"Zathura," based on the book by Chris Van Allsburg (also author of "The Polar Express" and "Jumanji"), introduces us to 6- year-old Danny (Jonah Bobo) and 10-year-old Walter (Josh Hutcherson), who live in a constant state of war with their sullen older sister, Lisa (Kristen Stewart). When their divorced father (Tim Robbins) is unexpectedly called to work one day, he asks Lisa to run the house. She locks herself upstairs. The boys battle downstairs. It's another day in sibling hell.

In the basement, Danny discovers Zathura, an old-fashioned board game, mostly made of tin, with a windup key, a "Go" button and a miniature spaceship that whirs along the game board. Failing to get his brother interested, Danny starts it up himself. That little spaceship springs to life and -- ding! -- up pops a card with a message: "Meteor Shower -- Take Evasive Action."

Moments later, the house is bombarded with real meteors. Looking through the burning Swiss cheese that is now their roof, the brothers realize they are intergalactic passengers in their own home -- which has been propelled into outer space. They have no choice but to continue playing the game.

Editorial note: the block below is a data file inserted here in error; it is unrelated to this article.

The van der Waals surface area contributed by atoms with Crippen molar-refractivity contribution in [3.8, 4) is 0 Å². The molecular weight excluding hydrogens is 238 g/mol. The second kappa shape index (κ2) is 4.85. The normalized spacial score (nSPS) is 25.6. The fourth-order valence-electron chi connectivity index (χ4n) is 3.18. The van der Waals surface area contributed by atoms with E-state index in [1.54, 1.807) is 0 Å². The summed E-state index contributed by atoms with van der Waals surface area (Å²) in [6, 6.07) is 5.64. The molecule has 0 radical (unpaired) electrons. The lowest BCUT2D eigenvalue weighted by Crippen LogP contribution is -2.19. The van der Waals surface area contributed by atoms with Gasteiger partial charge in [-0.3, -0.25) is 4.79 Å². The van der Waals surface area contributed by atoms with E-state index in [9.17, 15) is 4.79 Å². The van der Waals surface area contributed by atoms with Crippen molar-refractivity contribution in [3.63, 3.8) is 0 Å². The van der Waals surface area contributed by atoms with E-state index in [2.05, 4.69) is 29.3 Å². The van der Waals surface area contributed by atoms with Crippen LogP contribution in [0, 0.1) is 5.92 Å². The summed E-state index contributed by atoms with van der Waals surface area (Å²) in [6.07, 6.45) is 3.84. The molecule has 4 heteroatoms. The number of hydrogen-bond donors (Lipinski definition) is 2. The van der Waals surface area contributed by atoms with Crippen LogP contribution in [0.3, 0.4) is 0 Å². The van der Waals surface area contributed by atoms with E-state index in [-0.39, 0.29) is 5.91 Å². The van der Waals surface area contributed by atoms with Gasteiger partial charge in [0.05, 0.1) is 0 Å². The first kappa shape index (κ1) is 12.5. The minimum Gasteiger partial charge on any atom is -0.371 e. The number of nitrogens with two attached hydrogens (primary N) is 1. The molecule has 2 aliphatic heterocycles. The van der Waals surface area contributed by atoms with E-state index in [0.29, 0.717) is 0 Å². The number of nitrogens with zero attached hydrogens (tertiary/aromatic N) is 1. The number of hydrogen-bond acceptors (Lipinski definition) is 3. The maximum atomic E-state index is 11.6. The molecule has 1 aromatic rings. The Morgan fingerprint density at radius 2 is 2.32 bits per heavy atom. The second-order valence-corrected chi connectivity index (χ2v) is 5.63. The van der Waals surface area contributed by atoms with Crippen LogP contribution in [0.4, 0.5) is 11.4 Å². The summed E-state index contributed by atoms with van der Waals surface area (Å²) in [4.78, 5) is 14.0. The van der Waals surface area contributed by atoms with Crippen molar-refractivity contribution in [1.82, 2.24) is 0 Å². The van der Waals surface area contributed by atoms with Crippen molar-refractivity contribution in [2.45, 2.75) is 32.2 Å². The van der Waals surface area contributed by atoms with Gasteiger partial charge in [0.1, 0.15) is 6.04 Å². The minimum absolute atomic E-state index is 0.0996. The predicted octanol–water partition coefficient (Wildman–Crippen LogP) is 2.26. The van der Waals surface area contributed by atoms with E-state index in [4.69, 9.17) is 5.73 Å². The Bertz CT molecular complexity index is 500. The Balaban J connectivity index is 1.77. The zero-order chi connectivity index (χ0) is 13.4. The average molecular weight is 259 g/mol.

"Zathura" salutes the low-tech magic that lurks inside a board game -- that hidden ability to bring people together. Although director Jon Favreau employs an arsenal of modern weapons -- digital effects, miniature models, robots and computer-generated imagery -- he makes sure the technology never overruns the story or its characters.

The movie has an almost antique charm, which recalls the 1950s sci-fi movies in which actors in silver suits pretended to be aliens. The Zathura game looks like something hauled out of a Cold War-era basement. This handmade feel gives "Zathura" an appealing, childlike sense of wonder, an element too often forgotten in movies with many times the budget and technological resources.

-- Desson Thomson

Out of this world: Josh Hutcherson, left, with Dax Shepard as a space man, in "Zathura."